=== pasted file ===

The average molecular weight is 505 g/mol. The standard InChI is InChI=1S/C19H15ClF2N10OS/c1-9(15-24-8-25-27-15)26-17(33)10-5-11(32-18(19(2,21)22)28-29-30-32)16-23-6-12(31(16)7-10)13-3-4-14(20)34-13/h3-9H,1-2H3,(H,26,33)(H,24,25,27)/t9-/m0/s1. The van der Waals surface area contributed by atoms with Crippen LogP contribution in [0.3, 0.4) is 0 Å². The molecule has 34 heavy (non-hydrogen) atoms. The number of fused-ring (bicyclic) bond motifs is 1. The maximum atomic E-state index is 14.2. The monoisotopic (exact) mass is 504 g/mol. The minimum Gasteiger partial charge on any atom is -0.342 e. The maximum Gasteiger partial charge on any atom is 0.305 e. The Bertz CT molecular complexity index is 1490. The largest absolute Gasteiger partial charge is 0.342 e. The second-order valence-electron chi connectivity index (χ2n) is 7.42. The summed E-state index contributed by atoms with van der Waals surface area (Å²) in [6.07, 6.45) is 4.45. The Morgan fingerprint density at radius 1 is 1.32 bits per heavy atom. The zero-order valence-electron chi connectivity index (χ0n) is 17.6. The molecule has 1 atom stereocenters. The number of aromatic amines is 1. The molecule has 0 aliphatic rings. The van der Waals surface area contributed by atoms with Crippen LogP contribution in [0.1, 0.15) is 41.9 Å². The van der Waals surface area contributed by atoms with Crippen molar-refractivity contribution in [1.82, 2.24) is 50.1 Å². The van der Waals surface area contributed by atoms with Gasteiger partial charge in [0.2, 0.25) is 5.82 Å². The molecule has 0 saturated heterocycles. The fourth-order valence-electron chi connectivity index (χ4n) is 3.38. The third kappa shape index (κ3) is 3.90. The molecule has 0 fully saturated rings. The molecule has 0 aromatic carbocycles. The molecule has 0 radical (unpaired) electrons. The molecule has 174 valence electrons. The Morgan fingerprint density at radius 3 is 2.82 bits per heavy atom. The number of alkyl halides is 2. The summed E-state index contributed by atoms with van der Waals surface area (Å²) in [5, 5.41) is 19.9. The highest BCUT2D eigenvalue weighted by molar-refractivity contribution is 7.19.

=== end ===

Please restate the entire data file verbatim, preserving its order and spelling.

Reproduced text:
The average molecular weight is 505 g/mol. The standard InChI is InChI=1S/C19H15ClF2N10OS/c1-9(15-24-8-25-27-15)26-17(33)10-5-11(32-18(19(2,21)22)28-29-30-32)16-23-6-12(31(16)7-10)13-3-4-14(20)34-13/h3-9H,1-2H3,(H,26,33)(H,24,25,27)/t9-/m0/s1. The van der Waals surface area contributed by atoms with Crippen LogP contribution in [0.3, 0.4) is 0 Å². The molecule has 34 heavy (non-hydrogen) atoms. The number of fused-ring (bicyclic) bond motifs is 1. The maximum atomic E-state index is 14.2. The monoisotopic (exact) mass is 504 g/mol. The minimum Gasteiger partial charge on any atom is -0.342 e. The maximum Gasteiger partial charge on any atom is 0.305 e. The Bertz CT molecular complexity index is 1490. The largest absolute Gasteiger partial charge is 0.342 e. The second-order valence-electron chi connectivity index (χ2n) is 7.42. The summed E-state index contributed by atoms with van der Waals surface area (Å²) in [6.07, 6.45) is 4.45. The Morgan fingerprint density at radius 1 is 1.32 bits per heavy atom. The zero-order valence-electron chi connectivity index (χ0n) is 17.6. The molecule has 1 atom stereocenters. The number of aromatic amines is 1. The molecule has 0 aliphatic rings. The van der Waals surface area contributed by atoms with Crippen LogP contribution in [0.1, 0.15) is 41.9 Å². The van der Waals surface area contributed by atoms with Crippen molar-refractivity contribution in [1.82, 2.24) is 50.1 Å². The van der Waals surface area contributed by atoms with Gasteiger partial charge in [0.2, 0.25) is 5.82 Å². The molecule has 0 saturated heterocycles. The fourth-order valence-electron chi connectivity index (χ4n) is 3.38. The third kappa shape index (κ3) is 3.90. The molecule has 0 fully saturated rings. The molecule has 0 aromatic carbocycles. The molecule has 0 radical (unpaired) electrons. The molecule has 174 valence electrons. The Morgan fingerprint density at radius 3 is 2.82 bits per heavy atom. The number of alkyl halides is 2. The summed E-state index contributed by atoms with van der Waals surface area (Å²) in [5, 5.41) is 19.9. The highest BCUT2D eigenvalue weighted by molar-refractivity contribution is 7.19.